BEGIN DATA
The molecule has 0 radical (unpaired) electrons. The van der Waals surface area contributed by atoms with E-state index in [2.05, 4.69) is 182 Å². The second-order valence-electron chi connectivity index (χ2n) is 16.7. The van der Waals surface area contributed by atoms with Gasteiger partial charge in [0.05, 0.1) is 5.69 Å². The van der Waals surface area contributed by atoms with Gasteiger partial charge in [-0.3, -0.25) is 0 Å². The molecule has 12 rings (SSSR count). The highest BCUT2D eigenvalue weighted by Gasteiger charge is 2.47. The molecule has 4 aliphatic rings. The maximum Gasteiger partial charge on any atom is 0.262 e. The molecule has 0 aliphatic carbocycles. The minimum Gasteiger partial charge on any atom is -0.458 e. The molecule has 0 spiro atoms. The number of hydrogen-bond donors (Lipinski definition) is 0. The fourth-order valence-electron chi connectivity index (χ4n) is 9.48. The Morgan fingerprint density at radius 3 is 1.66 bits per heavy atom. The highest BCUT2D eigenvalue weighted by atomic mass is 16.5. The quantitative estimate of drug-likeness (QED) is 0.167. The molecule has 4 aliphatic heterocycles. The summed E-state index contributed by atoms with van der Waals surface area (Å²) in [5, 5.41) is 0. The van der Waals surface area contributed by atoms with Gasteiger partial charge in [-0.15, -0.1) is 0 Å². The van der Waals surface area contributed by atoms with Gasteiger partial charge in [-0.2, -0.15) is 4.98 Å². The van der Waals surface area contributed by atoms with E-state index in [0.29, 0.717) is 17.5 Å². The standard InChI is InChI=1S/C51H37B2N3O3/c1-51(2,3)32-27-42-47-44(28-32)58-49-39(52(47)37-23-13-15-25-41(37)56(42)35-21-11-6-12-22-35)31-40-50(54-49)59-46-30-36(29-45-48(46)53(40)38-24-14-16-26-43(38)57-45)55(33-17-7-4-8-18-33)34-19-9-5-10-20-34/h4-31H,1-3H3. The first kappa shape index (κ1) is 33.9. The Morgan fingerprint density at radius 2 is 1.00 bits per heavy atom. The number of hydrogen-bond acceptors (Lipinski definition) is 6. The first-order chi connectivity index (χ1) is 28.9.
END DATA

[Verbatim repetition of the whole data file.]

The molecule has 0 radical (unpaired) electrons. The van der Waals surface area contributed by atoms with E-state index in [2.05, 4.69) is 182 Å². The second-order valence-electron chi connectivity index (χ2n) is 16.7. The van der Waals surface area contributed by atoms with Gasteiger partial charge in [0.05, 0.1) is 5.69 Å². The van der Waals surface area contributed by atoms with Gasteiger partial charge in [-0.3, -0.25) is 0 Å². The molecule has 12 rings (SSSR count). The highest BCUT2D eigenvalue weighted by Gasteiger charge is 2.47. The molecule has 4 aliphatic rings. The maximum Gasteiger partial charge on any atom is 0.262 e. The molecule has 0 aliphatic carbocycles. The minimum Gasteiger partial charge on any atom is -0.458 e. The molecule has 0 spiro atoms. The number of hydrogen-bond donors (Lipinski definition) is 0. The fourth-order valence-electron chi connectivity index (χ4n) is 9.48. The Morgan fingerprint density at radius 3 is 1.66 bits per heavy atom. The highest BCUT2D eigenvalue weighted by atomic mass is 16.5. The quantitative estimate of drug-likeness (QED) is 0.167. The molecule has 4 aliphatic heterocycles. The summed E-state index contributed by atoms with van der Waals surface area (Å²) in [5, 5.41) is 0. The van der Waals surface area contributed by atoms with Gasteiger partial charge in [-0.15, -0.1) is 0 Å². The van der Waals surface area contributed by atoms with Gasteiger partial charge in [-0.2, -0.15) is 4.98 Å². The van der Waals surface area contributed by atoms with E-state index in [0.29, 0.717) is 17.5 Å². The standard InChI is InChI=1S/C51H37B2N3O3/c1-51(2,3)32-27-42-47-44(28-32)58-49-39(52(47)37-23-13-15-25-41(37)56(42)35-21-11-6-12-22-35)31-40-50(54-49)59-46-30-36(29-45-48(46)53(40)38-24-14-16-26-43(38)57-45)55(33-17-7-4-8-18-33)34-19-9-5-10-20-34/h4-31H,1-3H3. The first kappa shape index (κ1) is 33.9. The Morgan fingerprint density at radius 2 is 1.00 bits per heavy atom. The number of hydrogen-bond acceptors (Lipinski definition) is 6. The first-order chi connectivity index (χ1) is 28.9.